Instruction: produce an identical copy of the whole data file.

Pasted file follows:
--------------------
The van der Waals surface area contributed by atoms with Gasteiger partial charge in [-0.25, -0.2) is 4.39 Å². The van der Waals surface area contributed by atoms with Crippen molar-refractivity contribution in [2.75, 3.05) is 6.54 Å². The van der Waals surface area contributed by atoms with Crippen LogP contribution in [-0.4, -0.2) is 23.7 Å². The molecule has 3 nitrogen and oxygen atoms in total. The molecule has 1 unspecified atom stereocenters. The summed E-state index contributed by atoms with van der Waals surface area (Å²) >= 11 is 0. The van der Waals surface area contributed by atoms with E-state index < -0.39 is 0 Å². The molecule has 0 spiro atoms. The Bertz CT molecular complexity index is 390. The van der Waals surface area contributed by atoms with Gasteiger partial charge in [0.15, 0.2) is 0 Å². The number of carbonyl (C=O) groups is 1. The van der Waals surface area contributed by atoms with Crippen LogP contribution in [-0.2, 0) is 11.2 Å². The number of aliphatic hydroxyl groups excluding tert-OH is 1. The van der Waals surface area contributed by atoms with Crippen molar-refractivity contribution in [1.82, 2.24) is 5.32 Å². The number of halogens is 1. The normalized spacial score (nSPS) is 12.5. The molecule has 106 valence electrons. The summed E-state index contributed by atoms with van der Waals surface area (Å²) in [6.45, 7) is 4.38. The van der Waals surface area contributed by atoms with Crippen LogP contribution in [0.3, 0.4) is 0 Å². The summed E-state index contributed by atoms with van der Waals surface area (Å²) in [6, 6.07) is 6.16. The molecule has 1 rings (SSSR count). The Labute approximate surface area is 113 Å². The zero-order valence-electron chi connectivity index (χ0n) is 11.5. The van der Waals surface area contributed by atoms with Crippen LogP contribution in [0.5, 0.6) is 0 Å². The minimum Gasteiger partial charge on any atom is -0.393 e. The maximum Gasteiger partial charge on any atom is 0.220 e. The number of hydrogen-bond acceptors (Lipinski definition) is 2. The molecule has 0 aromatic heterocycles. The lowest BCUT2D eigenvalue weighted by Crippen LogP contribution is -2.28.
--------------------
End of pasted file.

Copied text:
The van der Waals surface area contributed by atoms with Gasteiger partial charge in [-0.25, -0.2) is 4.39 Å². The van der Waals surface area contributed by atoms with Crippen molar-refractivity contribution in [2.75, 3.05) is 6.54 Å². The van der Waals surface area contributed by atoms with Crippen LogP contribution in [-0.4, -0.2) is 23.7 Å². The molecule has 3 nitrogen and oxygen atoms in total. The molecule has 1 unspecified atom stereocenters. The summed E-state index contributed by atoms with van der Waals surface area (Å²) >= 11 is 0. The van der Waals surface area contributed by atoms with E-state index < -0.39 is 0 Å². The molecule has 0 spiro atoms. The Bertz CT molecular complexity index is 390. The van der Waals surface area contributed by atoms with Gasteiger partial charge in [0.15, 0.2) is 0 Å². The number of carbonyl (C=O) groups is 1. The van der Waals surface area contributed by atoms with Crippen LogP contribution in [-0.2, 0) is 11.2 Å². The number of aliphatic hydroxyl groups excluding tert-OH is 1. The van der Waals surface area contributed by atoms with Crippen molar-refractivity contribution in [1.82, 2.24) is 5.32 Å². The number of halogens is 1. The normalized spacial score (nSPS) is 12.5. The molecule has 106 valence electrons. The summed E-state index contributed by atoms with van der Waals surface area (Å²) in [6.45, 7) is 4.38. The van der Waals surface area contributed by atoms with Crippen LogP contribution in [0.3, 0.4) is 0 Å². The summed E-state index contributed by atoms with van der Waals surface area (Å²) in [6, 6.07) is 6.16. The molecule has 1 rings (SSSR count). The Labute approximate surface area is 113 Å². The zero-order valence-electron chi connectivity index (χ0n) is 11.5. The van der Waals surface area contributed by atoms with Crippen LogP contribution in [0.5, 0.6) is 0 Å². The minimum Gasteiger partial charge on any atom is -0.393 e. The maximum Gasteiger partial charge on any atom is 0.220 e. The number of hydrogen-bond acceptors (Lipinski definition) is 2. The molecule has 0 aromatic heterocycles. The lowest BCUT2D eigenvalue weighted by Crippen LogP contribution is -2.28.